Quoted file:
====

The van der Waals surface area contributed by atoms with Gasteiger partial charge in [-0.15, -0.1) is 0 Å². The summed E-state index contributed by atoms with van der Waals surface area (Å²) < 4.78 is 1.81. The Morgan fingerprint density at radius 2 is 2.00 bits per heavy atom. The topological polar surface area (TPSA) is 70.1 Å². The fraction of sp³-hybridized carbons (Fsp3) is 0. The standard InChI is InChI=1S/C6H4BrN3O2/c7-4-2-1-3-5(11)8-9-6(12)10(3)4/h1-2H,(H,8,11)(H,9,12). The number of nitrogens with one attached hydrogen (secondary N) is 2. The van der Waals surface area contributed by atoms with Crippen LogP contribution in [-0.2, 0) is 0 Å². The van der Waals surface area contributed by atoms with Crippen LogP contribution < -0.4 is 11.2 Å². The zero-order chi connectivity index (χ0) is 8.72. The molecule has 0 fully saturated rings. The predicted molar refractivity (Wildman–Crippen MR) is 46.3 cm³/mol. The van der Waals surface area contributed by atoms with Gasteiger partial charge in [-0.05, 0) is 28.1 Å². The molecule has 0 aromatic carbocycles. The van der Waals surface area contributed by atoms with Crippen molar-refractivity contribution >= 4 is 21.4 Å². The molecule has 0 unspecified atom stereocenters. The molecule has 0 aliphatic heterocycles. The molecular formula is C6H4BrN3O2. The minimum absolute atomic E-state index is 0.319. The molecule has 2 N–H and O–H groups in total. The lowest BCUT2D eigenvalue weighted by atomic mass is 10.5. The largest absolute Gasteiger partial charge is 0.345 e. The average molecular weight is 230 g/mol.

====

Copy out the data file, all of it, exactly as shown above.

The van der Waals surface area contributed by atoms with Gasteiger partial charge in [-0.15, -0.1) is 0 Å². The summed E-state index contributed by atoms with van der Waals surface area (Å²) < 4.78 is 1.81. The Morgan fingerprint density at radius 2 is 2.00 bits per heavy atom. The topological polar surface area (TPSA) is 70.1 Å². The fraction of sp³-hybridized carbons (Fsp3) is 0. The standard InChI is InChI=1S/C6H4BrN3O2/c7-4-2-1-3-5(11)8-9-6(12)10(3)4/h1-2H,(H,8,11)(H,9,12). The number of nitrogens with one attached hydrogen (secondary N) is 2. The van der Waals surface area contributed by atoms with Crippen LogP contribution in [-0.2, 0) is 0 Å². The van der Waals surface area contributed by atoms with Crippen LogP contribution < -0.4 is 11.2 Å². The zero-order chi connectivity index (χ0) is 8.72. The molecule has 0 fully saturated rings. The predicted molar refractivity (Wildman–Crippen MR) is 46.3 cm³/mol. The van der Waals surface area contributed by atoms with Gasteiger partial charge in [-0.05, 0) is 28.1 Å². The molecule has 0 aromatic carbocycles. The van der Waals surface area contributed by atoms with Crippen molar-refractivity contribution >= 4 is 21.4 Å². The molecule has 0 unspecified atom stereocenters. The molecule has 0 aliphatic heterocycles. The molecular formula is C6H4BrN3O2. The minimum absolute atomic E-state index is 0.319. The molecule has 2 N–H and O–H groups in total. The lowest BCUT2D eigenvalue weighted by atomic mass is 10.5. The largest absolute Gasteiger partial charge is 0.345 e. The average molecular weight is 230 g/mol.